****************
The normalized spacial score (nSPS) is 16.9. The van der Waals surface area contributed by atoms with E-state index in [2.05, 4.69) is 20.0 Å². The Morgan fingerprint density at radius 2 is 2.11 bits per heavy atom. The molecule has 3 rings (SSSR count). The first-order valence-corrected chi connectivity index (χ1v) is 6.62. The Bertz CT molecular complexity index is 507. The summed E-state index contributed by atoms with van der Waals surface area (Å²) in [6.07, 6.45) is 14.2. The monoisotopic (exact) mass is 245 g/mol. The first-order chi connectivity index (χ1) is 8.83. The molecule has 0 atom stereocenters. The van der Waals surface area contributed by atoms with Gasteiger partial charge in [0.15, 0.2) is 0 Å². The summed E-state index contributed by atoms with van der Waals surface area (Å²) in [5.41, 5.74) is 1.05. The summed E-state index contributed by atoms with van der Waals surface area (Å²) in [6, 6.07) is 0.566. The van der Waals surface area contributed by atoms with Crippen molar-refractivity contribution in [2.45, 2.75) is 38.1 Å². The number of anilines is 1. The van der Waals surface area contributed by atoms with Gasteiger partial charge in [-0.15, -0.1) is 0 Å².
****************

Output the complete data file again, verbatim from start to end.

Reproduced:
The normalized spacial score (nSPS) is 16.9. The van der Waals surface area contributed by atoms with E-state index in [2.05, 4.69) is 20.0 Å². The Morgan fingerprint density at radius 2 is 2.11 bits per heavy atom. The molecule has 3 rings (SSSR count). The first-order valence-corrected chi connectivity index (χ1v) is 6.62. The Bertz CT molecular complexity index is 507. The summed E-state index contributed by atoms with van der Waals surface area (Å²) in [6.07, 6.45) is 14.2. The monoisotopic (exact) mass is 245 g/mol. The first-order chi connectivity index (χ1) is 8.83. The molecule has 0 atom stereocenters. The van der Waals surface area contributed by atoms with Gasteiger partial charge in [0.15, 0.2) is 0 Å². The summed E-state index contributed by atoms with van der Waals surface area (Å²) in [5.41, 5.74) is 1.05. The summed E-state index contributed by atoms with van der Waals surface area (Å²) in [6, 6.07) is 0.566. The van der Waals surface area contributed by atoms with Crippen molar-refractivity contribution in [2.45, 2.75) is 38.1 Å². The number of anilines is 1. The van der Waals surface area contributed by atoms with Gasteiger partial charge in [-0.15, -0.1) is 0 Å².